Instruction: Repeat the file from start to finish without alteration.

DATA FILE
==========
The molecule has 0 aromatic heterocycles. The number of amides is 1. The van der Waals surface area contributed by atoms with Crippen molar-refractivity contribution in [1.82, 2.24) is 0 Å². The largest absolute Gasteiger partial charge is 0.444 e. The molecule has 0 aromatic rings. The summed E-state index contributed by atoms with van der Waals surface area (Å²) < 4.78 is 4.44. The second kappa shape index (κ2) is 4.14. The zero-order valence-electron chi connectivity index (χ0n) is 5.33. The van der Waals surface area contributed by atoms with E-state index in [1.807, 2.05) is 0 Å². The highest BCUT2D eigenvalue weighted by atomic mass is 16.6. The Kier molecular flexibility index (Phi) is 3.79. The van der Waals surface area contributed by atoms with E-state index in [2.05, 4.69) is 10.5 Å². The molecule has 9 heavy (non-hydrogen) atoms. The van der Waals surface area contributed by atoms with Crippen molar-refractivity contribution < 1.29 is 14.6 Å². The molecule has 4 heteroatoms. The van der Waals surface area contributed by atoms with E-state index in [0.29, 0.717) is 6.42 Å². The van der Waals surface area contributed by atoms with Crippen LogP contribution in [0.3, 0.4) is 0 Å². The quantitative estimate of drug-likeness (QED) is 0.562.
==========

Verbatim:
The molecule has 0 aromatic heterocycles. The number of amides is 1. The van der Waals surface area contributed by atoms with Crippen molar-refractivity contribution in [1.82, 2.24) is 0 Å². The largest absolute Gasteiger partial charge is 0.444 e. The molecule has 0 aromatic rings. The summed E-state index contributed by atoms with van der Waals surface area (Å²) < 4.78 is 4.44. The second kappa shape index (κ2) is 4.14. The zero-order valence-electron chi connectivity index (χ0n) is 5.33. The van der Waals surface area contributed by atoms with E-state index in [1.807, 2.05) is 0 Å². The highest BCUT2D eigenvalue weighted by atomic mass is 16.6. The Kier molecular flexibility index (Phi) is 3.79. The van der Waals surface area contributed by atoms with E-state index in [2.05, 4.69) is 10.5 Å². The molecule has 9 heavy (non-hydrogen) atoms. The van der Waals surface area contributed by atoms with Crippen molar-refractivity contribution < 1.29 is 14.6 Å². The molecule has 4 heteroatoms. The van der Waals surface area contributed by atoms with E-state index in [0.29, 0.717) is 6.42 Å². The van der Waals surface area contributed by atoms with Crippen LogP contribution in [0.3, 0.4) is 0 Å². The quantitative estimate of drug-likeness (QED) is 0.562.